Now that we’ve hurled about 15,000 words (each) at each other and gone essentially nowhere, let’s reset to (nearly) zero and start over. I believe this is necessary because until we hash out this particular topic we can’t get any further. As the Constitution and Bill of Rights are the foundation of all law in this country, an understanding of the Second Amendment as a law is the foundation of any discussion regarding gun control.
I am pressed for time, however, so I will attempt to keep this uncharacteristically short (and probably fail).
The opening question in this discussion was: “What did the Second Amendment mean when it was ratified, and does it matter today?” You answered “We don’t know” and “no it doesn’t.”
I realize that you’re going to disagree with me on this point, but the answer is “We know how it’s been interpreted, and yes, it does matter today. Or it ought to, else the entire legal system loses its validity.”
We know how it’s been interpreted because it was discussed in detail in very well recorded historical documents, and it has been brought up in a number of legal cases beginning not too long after it was ratified. These cases concern the “right to arms” generally, or the Second Amendment to the Constitution in particular, or speak of it in passing. Some of these cases deal with the right to arms in obiter dictum, but many address the topic directly. Twice already I have referred to the rule of law and the principle of stare decisis. If you want an analogy, these ideas are the brick and mortar of our legal system, and the structure we’ve built up to today is pretty damned shoddy, bordering on dangerous because of the tendency to ignore the rule of law and the abuse of stare decisis.
That’s the major argument I have with you, I think, Alex. You’re willing to alter the meaning of written law (ignoring the rule of law) in order to get a judicial outcome you favor (thereby abusing stare decisis). You’re interested more in outcome than in process. I say that because of these quotes:
Relying on someone’s personal beliefs from 1787 as the basis for governance in a modern society is a recipe for disaster.
It’s not a “cop out” to admit that we are all just making this up based on whatever limited information we can find and shaped by our own experiences now.
And yes, the same words can have different meanings over the course of time.
But if you can’t recognize that the same word can have different meanings, and that the meaning may evolve over time, again you are clinging to an idealistic past that never existed that way in reality (where there was no ambiguity or struggle with definitions whatsoever- everything was just absolutely defined).
First my allegiance lies to my country first, above any document (even the constituion). And those that would have it backwards (exalting any document above the good of the nation) ultimately do more harm than good in the long run, as they fail to see the big picture. They are so intent on “preserving” their own ideal of “what this document means” that they ignore the 200+ years of history, progress, case law, advances and changes society has undertaken since. But let’s just say “hey, these flawed human beings in the 1700’s got everything right, so let us all just reside inside their heads forever”.
We rely on what was written into the Constitution every day. So far we’ve (narrowly) held off disaster longer than any other democratic form of government in history. The information you characterize as “limited”? It’s quite voluminous. And while it may not tell us precisely what the laws written meant (else we wouldn’t need a judiciary to interpret it), it most definitely tells us what those laws did not mean. Where you and I part company is on this topic, because you think it’s OK to revise the meaning of laws based on current conditions as a means of ensuring justice, and I think that doing so slowly destroys the rule of law and will eventually result in a collapsing house of cards.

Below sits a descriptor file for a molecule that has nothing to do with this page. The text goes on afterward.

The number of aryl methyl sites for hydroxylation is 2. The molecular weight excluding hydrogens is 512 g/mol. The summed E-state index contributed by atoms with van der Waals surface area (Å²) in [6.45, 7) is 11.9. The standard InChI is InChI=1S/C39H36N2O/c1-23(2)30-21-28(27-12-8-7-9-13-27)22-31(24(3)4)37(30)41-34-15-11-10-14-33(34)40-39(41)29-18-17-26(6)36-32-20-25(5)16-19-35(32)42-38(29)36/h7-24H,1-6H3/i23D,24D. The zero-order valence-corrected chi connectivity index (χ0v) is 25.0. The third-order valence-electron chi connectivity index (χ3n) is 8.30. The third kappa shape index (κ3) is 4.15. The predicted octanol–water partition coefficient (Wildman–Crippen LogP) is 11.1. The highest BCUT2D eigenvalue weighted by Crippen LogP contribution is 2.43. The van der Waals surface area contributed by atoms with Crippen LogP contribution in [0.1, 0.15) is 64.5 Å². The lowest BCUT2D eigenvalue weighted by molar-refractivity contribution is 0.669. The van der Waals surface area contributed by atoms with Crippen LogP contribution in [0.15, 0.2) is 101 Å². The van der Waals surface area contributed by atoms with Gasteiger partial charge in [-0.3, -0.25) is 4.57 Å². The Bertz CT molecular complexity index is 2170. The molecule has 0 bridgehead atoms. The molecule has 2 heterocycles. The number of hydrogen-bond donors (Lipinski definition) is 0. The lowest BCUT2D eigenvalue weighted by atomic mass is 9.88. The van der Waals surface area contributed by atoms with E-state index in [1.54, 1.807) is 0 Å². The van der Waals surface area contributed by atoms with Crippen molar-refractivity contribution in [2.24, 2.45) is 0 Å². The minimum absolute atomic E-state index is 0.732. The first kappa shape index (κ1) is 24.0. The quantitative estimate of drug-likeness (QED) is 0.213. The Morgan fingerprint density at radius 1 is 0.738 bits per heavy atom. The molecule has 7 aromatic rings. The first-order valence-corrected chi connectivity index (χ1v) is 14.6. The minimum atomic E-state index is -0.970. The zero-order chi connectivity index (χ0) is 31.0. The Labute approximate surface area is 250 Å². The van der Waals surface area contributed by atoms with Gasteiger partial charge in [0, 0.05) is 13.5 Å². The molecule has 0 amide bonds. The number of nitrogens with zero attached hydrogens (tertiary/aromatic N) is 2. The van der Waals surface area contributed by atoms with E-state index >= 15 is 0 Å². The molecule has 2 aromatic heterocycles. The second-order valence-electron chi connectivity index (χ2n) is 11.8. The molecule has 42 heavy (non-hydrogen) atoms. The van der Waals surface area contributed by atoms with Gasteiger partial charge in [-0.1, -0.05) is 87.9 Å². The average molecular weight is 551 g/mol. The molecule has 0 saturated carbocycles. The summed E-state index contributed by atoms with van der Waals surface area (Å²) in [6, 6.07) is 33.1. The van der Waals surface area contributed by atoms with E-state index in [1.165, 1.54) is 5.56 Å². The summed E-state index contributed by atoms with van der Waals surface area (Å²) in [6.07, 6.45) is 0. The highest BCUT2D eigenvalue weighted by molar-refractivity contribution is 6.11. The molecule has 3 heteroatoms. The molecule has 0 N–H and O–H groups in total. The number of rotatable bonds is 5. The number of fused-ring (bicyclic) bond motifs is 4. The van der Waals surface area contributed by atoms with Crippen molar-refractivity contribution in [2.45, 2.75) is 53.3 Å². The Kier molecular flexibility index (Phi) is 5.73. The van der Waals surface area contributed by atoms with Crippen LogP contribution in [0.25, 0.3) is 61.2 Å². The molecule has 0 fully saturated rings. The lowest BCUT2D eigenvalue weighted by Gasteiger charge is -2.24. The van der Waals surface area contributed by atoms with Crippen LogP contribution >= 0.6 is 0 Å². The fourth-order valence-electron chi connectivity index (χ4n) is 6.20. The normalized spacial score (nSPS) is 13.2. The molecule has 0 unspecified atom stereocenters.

You are insistent that the militia clause of the Second Amendment is a modifying clause, restricting the right to arms to be in connection to that militia. From this, then, it is justifiable to you to restrict non-militia gun ownership, use, and/or possession. We can discuss the details later, but I’m going to assume I have understood this correctly for the moment. This is the position of the gun control groups – all of them – and it is also the position taken by most of the various Federal Courts of Appeal in stronger or weaker amounts. They take this position based on an interpretation of the one most recent Supreme Court decision dealing with the Second Amendment, which you cited; U.S. v. Miller, (1939).
However, I challenge you to find Supreme Court cases prior to Miller that interpret the Second Amendment in any way other than as a law protecting the right of individuals – without mention of militia service – to keep and carry their own personal weapons. Even Miller did not. Miller, at its worst, has been stretched by the 9th Circuit Court of Appeals to strip the individual right to arms from everyone living within its reach. That includes me, as I live in Arizona. That was the purpose of my quoting 9th Circuit Justice Kleinfeld’s dissent from rehearing Silveira v. Lockyer. The pertinent excerpt:
About twenty percent of the American population, those who live in the Ninth Circuit, have lost one of the ten amendments in the Bill of Rights. And, the methodology used to take away the right threatens the rest of the Constitution. The most extraordinary step taken by the panel opinion is to read the frequently used Constitutional phrase, “the people,” as conferring rights only upon collectives, not individuals. There is no logical boundary to this misreading, so it threatens all the rights the Constitution guarantees to “the people,” including those having nothing to do with guns. I cannot imagine the judges on the panel similarly repealing the Fourth Amendment’s protection of the right of “the people” to be secure against unreasonable searches and seizures, or the right of “the people” to freedom of assembly, but times and personnel change, so that this right and all the other rights of “the people” are jeopardized by planting this weed in our Constitutional garden.